Getting There: With your MetroCard, take the 1 (red line) train to the 79th Street station. You'll walk one block north on Broadway and H & H Bagels is on the corner. Enjoy a bagel (everything, not toasted with cream cheese is my personal favorite) and coffee ($9 for two) while getting ready for a great day in New York City.

One day is certainly not long enough to explore all of New York City's fabulous museums, but with this one-day itinerary, you can choose to spend your morning either at the American Museum of Natural History or the Metropolitan Museum of Art(be aware -- the Metropolitan Museum of Art is closed most Mondays). If you go to the American Museum of Natural History, you'll walk through Central Park after your visit, and if you go to the Metropolitan Museum of Art you'll walk through Central Park en route to the museum.
These two museums could be explored for weeks or months, but you'll just have a few hours at either one.

(I urge you not to try and visit more than one museum per day.) I'd suggest you try the "Museum Highlights Tour" which is free with admission at both museums. Both museums offer Highlights tours at 10:15 a.m. and 11:15 a.m.(as well as at other times of the day). Consult the schedule for AMNH Highlights Tour and Metropolitan Highlights Tour if you're altering your plans or if you're visiting on a weekend.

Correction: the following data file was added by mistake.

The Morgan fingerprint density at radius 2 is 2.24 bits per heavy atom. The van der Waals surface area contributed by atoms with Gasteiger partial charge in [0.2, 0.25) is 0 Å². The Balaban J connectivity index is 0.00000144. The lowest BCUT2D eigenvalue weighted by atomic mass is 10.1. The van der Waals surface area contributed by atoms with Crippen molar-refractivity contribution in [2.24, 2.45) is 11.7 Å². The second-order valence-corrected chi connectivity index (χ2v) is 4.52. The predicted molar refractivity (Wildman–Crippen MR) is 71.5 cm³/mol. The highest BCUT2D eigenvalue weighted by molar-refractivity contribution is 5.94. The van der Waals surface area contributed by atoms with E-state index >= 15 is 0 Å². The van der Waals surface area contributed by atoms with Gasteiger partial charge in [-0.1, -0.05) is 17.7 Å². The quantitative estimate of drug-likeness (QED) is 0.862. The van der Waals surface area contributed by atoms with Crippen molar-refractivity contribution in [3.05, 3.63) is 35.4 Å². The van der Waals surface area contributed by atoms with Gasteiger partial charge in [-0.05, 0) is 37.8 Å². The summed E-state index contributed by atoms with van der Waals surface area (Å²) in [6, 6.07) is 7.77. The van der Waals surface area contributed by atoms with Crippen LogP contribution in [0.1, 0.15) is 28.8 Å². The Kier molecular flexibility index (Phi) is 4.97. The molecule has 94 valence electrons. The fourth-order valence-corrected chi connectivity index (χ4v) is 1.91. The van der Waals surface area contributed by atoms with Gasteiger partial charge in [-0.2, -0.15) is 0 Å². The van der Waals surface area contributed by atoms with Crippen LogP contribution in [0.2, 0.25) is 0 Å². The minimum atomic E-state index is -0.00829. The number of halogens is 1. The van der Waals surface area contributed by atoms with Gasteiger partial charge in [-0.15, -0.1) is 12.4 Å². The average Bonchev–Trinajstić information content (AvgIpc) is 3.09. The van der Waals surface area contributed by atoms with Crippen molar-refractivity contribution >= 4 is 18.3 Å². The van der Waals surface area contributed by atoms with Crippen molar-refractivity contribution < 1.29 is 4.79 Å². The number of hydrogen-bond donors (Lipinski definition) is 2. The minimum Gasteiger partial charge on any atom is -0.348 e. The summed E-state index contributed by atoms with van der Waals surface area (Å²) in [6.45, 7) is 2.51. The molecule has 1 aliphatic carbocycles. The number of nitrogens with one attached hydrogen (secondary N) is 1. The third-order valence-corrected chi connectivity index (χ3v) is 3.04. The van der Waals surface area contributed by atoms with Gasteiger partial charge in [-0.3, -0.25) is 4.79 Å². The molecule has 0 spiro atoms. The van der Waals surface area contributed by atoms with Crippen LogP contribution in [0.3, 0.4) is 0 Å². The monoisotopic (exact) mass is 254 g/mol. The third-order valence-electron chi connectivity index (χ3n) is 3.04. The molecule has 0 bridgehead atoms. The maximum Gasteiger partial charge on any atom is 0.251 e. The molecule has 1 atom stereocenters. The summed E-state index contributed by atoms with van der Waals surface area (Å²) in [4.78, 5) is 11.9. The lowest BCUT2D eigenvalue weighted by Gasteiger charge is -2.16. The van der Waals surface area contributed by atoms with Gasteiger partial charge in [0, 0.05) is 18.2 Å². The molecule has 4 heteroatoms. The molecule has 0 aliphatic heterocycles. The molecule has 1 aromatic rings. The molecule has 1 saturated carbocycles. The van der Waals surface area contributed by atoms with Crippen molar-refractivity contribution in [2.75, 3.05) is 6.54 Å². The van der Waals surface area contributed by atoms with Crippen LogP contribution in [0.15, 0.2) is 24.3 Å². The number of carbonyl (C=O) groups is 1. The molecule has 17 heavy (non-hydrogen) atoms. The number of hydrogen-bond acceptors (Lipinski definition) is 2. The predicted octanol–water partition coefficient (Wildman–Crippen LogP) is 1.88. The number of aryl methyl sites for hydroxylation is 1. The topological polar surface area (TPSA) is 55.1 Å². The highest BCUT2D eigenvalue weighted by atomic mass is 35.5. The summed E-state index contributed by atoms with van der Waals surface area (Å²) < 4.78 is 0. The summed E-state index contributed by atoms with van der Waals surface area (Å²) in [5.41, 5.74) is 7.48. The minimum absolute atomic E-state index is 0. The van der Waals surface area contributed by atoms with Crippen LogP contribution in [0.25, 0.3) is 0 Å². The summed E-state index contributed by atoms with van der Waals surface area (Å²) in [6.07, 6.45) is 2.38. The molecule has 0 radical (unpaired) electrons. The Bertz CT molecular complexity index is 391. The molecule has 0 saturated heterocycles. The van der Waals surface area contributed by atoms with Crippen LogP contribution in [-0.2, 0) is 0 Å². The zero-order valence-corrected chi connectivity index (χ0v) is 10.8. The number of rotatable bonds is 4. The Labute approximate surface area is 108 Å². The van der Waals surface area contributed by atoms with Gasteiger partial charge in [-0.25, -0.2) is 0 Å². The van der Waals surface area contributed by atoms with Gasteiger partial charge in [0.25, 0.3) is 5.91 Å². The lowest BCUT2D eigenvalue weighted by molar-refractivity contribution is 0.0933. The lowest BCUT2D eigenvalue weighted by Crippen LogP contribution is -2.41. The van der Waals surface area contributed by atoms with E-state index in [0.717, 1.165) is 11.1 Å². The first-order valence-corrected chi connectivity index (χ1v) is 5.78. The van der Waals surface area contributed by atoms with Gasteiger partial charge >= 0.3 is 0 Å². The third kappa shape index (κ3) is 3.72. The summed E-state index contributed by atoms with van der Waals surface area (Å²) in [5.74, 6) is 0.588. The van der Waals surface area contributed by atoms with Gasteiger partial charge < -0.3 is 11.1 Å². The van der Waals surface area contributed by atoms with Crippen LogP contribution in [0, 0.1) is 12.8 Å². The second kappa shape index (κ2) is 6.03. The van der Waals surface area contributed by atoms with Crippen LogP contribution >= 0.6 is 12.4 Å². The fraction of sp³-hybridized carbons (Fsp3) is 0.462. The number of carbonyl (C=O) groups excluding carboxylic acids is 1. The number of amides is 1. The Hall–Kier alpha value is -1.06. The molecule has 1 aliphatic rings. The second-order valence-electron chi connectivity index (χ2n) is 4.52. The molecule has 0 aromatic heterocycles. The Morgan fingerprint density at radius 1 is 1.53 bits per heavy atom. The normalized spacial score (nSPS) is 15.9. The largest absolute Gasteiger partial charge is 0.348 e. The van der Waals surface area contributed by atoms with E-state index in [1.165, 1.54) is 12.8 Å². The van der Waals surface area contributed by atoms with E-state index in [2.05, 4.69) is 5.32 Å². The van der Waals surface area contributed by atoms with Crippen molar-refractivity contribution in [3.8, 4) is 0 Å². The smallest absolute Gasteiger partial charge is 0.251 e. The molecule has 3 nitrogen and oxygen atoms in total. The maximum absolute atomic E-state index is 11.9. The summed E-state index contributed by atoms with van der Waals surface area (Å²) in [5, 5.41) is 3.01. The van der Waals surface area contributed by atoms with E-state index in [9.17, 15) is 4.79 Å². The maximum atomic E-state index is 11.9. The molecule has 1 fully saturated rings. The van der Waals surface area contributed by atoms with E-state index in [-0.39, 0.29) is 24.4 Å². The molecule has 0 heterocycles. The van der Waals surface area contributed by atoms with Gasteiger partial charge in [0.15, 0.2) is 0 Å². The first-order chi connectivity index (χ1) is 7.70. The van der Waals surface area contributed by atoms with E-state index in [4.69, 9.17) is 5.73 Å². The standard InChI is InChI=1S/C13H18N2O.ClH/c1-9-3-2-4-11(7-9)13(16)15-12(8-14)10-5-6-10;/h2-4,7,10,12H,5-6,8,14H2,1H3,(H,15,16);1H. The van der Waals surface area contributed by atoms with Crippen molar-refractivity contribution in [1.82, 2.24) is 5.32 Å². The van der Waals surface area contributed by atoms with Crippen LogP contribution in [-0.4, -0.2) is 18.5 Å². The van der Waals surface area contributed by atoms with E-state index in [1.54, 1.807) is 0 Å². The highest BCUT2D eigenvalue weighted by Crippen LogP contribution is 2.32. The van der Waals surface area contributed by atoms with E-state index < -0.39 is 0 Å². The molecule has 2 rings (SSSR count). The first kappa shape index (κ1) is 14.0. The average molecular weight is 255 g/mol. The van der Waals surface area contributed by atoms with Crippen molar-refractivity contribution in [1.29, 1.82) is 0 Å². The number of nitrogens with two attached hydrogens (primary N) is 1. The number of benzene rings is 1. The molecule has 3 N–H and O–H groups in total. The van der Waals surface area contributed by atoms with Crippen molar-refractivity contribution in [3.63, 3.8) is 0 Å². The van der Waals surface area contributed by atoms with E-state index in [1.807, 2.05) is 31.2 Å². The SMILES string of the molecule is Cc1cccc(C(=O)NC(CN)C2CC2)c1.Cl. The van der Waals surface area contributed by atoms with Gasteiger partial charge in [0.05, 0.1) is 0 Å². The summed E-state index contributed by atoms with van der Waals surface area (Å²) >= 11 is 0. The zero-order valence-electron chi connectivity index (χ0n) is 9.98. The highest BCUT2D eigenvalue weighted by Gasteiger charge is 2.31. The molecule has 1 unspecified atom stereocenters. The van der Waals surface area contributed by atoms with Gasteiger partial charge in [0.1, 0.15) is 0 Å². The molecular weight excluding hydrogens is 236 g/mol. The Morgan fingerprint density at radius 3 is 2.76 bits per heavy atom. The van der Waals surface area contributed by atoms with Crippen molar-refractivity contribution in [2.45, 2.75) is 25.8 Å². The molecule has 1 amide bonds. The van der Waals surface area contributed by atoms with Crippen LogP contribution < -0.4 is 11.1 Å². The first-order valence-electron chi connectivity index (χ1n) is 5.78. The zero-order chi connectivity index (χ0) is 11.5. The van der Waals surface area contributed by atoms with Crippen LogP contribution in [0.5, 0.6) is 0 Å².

Getting There: From H & H Bagels, you'll want to walk north one block and then east three blocks on 81st Street. This will put you at the entrance to the American Museum of Natural History. If you're heading to the Metropolitan, you'll want to enter Central Park at 81st Street and walk East across Central Park to the Metropolitan Museum, which is located on Fifth Avenue (which runs along the East Side of the Park) and 82nd Street. Watch your map closely, as the winding paths make it easy to head in the wrong direction. I'd recommend you print this map of Central Park. This walk should take you by the Shakespeare Garden, Delacorte Theater, the Great Lawn, the Obelisk and you can exit at either 79th or 85th Street.